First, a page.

The logistics of ILT (Instructor-led Training) looks easy when its done right. And doing it right takes time, patience, and your undivided attention until you’ve mastered its execution, and then automated it, or delegated the responsibility to someone else. This is the selfish reason why you don’t want to worry about the content, and the SME at this point. You’ll be busy planning the event. You will need a room, A/V equipment for the presentation, a registration process, a tracking system, email invitations, a survey, chotskies, pens and paper, printed or digital materials, an assessment, announcements, a caterer, and video camera to record the session…and more.

The Most Important Part….

The most important part of making your SME into a rock star is making sure the event is well communicated, marketed, and runs without any issues. In a well executed training event, the logistics become almost invisible to the attendees, and that gives them a chance to focus 100% of their attention on the SME…the rock star. You will be amazed at how happy the business will be if you’ve paid attention to the details of the event.  No. It’s not what you went to school to learn, but it’s added value and impresses people more than your ISD skills ever will.

Even if you are in an established enterprise that has most of this in place, scaling up from informal 1:1 training straight to eLearning takes too long, holds the content hostage during the transition, and does not add business value.  You need a system that can support the transitions that occur during your iterative design process.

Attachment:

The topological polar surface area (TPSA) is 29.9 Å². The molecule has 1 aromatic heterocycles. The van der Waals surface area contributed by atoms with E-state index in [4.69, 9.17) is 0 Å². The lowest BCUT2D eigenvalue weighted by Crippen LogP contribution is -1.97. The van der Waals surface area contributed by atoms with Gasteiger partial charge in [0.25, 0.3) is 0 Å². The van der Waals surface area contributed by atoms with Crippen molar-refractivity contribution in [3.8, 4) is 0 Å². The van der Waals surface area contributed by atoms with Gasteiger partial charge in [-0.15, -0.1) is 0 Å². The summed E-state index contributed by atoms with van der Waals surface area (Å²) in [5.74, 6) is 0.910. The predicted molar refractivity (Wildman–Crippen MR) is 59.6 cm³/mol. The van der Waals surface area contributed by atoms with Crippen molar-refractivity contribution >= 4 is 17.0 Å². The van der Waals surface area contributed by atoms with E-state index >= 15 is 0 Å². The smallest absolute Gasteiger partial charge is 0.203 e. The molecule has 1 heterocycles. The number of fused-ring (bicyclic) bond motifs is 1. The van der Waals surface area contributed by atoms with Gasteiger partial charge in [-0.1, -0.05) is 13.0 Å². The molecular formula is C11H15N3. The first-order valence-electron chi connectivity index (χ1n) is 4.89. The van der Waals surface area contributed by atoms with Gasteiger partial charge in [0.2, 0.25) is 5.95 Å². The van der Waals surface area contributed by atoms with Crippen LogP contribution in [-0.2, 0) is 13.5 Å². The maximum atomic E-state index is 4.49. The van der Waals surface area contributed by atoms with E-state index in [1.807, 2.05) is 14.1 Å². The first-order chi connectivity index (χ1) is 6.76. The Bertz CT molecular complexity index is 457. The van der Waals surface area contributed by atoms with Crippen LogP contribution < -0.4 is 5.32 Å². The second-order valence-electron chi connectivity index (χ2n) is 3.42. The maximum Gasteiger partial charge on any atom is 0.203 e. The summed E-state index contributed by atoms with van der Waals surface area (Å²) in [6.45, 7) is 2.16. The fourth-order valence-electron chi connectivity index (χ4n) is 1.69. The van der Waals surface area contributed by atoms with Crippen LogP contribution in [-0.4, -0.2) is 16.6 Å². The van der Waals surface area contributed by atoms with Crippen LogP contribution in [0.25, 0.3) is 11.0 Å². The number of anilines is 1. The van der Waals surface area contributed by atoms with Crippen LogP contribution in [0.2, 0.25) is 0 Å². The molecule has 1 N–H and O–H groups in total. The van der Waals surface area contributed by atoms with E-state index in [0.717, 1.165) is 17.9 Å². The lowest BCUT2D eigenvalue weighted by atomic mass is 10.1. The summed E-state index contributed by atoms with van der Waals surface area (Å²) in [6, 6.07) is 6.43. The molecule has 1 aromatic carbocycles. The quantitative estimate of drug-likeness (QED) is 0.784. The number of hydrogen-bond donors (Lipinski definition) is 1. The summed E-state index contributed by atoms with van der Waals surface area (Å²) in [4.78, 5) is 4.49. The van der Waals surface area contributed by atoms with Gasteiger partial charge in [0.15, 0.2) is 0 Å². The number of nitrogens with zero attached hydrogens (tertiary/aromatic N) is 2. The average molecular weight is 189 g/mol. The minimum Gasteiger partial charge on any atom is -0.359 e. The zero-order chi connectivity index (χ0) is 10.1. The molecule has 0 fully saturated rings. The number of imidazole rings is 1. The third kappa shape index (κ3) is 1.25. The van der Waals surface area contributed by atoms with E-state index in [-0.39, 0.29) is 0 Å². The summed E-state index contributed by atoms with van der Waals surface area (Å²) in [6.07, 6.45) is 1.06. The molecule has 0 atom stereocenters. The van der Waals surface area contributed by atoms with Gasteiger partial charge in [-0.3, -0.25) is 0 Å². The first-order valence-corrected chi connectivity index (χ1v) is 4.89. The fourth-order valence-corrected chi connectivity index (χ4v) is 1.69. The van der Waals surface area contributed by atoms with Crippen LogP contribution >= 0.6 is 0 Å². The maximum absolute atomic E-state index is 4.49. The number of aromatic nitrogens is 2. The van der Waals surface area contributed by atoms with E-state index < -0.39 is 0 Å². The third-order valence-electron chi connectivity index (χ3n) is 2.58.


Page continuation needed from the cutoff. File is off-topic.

Making your SME a rock star is just a fancy way of putting them first and supporting their ego.  Your time will come soon enough.  Remember, that this is only the first transition this training content will go through in its life cycle. If you think of instructor-led training as the end game, then you are not thinking strategically. Starting with an ILT event shows the business that you can get it done and that you respect the employees enough to show quick, quality, results when asked.

Don’t worry so much. Your time to show off your media development and elearning development skills will come. In fact, this entire exercise is also the beginning of your design process. And yes, this is not how you were originally taught to do either.  Oops. Remember the real world I told you about? Yea, you’re still in it.